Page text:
1: Long thread follows … A lot of the commentary on RCEP today, some of which disses it as a minimalist trade deal, misses the point. If you’re American, you can’t just look at it while ignoring the larger context of 25 years of change in Asia.
2. The problem, especially for the American strategic class (of which I am a card-carrying member), is threefold:
3: The first strategic problem is that American power in this region has been premised on both security and economic pillars ...
4: The US was, for decades, the principal provider of both security-related public goods and of economic-related public goods and other benefits—as a demand-driver and also as a standard-setter ...
5. But as I and others have argued for years, the American role in this economic dimension may be rising in absolute terms but it is declining in relative terms. Pull that thread out 10-15 years and the US will not be the kind of demand driver it was in the 1980s, 1970s, 1960s …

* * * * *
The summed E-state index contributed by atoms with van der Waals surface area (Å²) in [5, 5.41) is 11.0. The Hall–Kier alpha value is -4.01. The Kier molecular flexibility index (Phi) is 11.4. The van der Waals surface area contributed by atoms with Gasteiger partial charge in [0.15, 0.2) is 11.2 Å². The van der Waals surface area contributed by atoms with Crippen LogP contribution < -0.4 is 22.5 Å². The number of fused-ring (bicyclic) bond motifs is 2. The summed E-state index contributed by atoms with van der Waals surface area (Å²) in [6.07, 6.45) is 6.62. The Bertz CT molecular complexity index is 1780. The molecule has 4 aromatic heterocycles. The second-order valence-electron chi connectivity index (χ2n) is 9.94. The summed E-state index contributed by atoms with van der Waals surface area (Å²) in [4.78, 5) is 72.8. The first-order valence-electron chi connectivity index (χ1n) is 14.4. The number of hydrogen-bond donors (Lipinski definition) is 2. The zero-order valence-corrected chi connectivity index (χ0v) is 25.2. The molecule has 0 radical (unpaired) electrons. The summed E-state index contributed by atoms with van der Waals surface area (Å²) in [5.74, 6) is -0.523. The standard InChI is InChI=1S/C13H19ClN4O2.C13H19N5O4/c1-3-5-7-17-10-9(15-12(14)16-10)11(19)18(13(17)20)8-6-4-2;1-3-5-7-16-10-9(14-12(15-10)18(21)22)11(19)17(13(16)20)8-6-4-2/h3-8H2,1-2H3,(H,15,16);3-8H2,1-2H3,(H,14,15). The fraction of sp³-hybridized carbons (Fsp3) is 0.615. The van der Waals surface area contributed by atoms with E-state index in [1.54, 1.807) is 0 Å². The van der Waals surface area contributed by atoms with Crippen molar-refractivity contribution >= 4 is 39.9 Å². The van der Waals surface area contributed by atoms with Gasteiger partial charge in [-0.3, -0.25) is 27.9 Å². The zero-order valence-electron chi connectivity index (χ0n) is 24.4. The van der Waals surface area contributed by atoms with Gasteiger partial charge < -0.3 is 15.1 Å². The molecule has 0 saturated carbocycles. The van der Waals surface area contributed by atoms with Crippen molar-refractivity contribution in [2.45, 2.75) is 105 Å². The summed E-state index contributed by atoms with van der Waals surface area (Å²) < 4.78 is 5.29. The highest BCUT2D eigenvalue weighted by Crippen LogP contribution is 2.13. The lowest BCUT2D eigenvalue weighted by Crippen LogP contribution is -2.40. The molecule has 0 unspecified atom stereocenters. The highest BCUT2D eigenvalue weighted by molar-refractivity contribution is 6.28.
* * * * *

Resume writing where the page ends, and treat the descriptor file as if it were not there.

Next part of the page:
6: So that makes the other pillar of American economic leadership imperative—to be a standard-setting nation and a driver of liberalization. Yet, the US is walking away from that role—and doing the walking away against the backdrop of a shrinking relative economic role overall.
7: So that leaves the United States overweighted as a security provider and underweighted as an economic rule and standard setter. Bluntly put, the US should not want to end up as the “Hessians" of Asia, as I jokingly put it.
(You Revolutionary War aficionados know the Hessians)